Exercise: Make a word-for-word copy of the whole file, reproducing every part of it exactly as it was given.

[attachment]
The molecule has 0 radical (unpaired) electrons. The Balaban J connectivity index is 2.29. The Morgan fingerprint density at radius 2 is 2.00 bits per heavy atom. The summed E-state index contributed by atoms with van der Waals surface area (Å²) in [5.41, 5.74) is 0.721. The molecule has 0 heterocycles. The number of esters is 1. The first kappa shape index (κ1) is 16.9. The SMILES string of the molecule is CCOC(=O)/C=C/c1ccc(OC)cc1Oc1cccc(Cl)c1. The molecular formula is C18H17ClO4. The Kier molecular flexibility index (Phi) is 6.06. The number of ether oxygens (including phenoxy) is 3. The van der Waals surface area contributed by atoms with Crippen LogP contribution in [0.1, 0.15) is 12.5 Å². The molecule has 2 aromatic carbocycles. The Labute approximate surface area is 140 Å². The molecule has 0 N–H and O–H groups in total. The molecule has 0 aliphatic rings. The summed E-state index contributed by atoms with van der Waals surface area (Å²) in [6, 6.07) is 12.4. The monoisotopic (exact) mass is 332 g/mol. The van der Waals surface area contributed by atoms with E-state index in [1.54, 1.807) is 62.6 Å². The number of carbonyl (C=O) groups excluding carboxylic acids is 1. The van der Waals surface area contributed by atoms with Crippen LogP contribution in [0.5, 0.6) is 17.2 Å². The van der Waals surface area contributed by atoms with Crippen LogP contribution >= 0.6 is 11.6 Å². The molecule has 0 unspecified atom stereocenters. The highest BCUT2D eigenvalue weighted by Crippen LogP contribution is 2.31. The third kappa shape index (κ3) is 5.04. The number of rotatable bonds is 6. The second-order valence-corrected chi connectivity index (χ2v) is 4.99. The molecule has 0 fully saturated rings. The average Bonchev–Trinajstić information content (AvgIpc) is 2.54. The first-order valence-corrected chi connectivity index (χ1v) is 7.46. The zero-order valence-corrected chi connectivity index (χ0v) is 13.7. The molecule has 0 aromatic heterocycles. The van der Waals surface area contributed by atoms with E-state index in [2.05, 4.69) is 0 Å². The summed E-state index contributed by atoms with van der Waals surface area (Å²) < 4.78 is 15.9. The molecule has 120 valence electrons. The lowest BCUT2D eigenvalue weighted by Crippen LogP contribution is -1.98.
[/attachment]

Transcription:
The molecule has 0 radical (unpaired) electrons. The Balaban J connectivity index is 2.29. The Morgan fingerprint density at radius 2 is 2.00 bits per heavy atom. The summed E-state index contributed by atoms with van der Waals surface area (Å²) in [5.41, 5.74) is 0.721. The molecule has 0 heterocycles. The number of esters is 1. The first kappa shape index (κ1) is 16.9. The SMILES string of the molecule is CCOC(=O)/C=C/c1ccc(OC)cc1Oc1cccc(Cl)c1. The molecular formula is C18H17ClO4. The Kier molecular flexibility index (Phi) is 6.06. The number of ether oxygens (including phenoxy) is 3. The van der Waals surface area contributed by atoms with Crippen LogP contribution in [0.1, 0.15) is 12.5 Å². The molecule has 2 aromatic carbocycles. The Labute approximate surface area is 140 Å². The molecule has 0 N–H and O–H groups in total. The molecule has 0 aliphatic rings. The summed E-state index contributed by atoms with van der Waals surface area (Å²) in [6, 6.07) is 12.4. The monoisotopic (exact) mass is 332 g/mol. The van der Waals surface area contributed by atoms with E-state index in [1.54, 1.807) is 62.6 Å². The number of carbonyl (C=O) groups excluding carboxylic acids is 1. The van der Waals surface area contributed by atoms with Crippen LogP contribution in [0.5, 0.6) is 17.2 Å². The van der Waals surface area contributed by atoms with Crippen LogP contribution >= 0.6 is 11.6 Å². The molecule has 0 unspecified atom stereocenters. The highest BCUT2D eigenvalue weighted by Crippen LogP contribution is 2.31. The third kappa shape index (κ3) is 5.04. The number of rotatable bonds is 6. The second-order valence-corrected chi connectivity index (χ2v) is 4.99. The molecule has 0 fully saturated rings. The average Bonchev–Trinajstić information content (AvgIpc) is 2.54. The first-order valence-corrected chi connectivity index (χ1v) is 7.46. The zero-order valence-corrected chi connectivity index (χ0v) is 13.7. The molecule has 0 aromatic heterocycles. The van der Waals surface area contributed by atoms with E-state index in [2.05, 4.69) is 0 Å². The summed E-state index contributed by atoms with van der Waals surface area (Å²) < 4.78 is 15.9. The molecule has 120 valence electrons. The lowest BCUT2D eigenvalue weighted by Crippen LogP contribution is -1.98.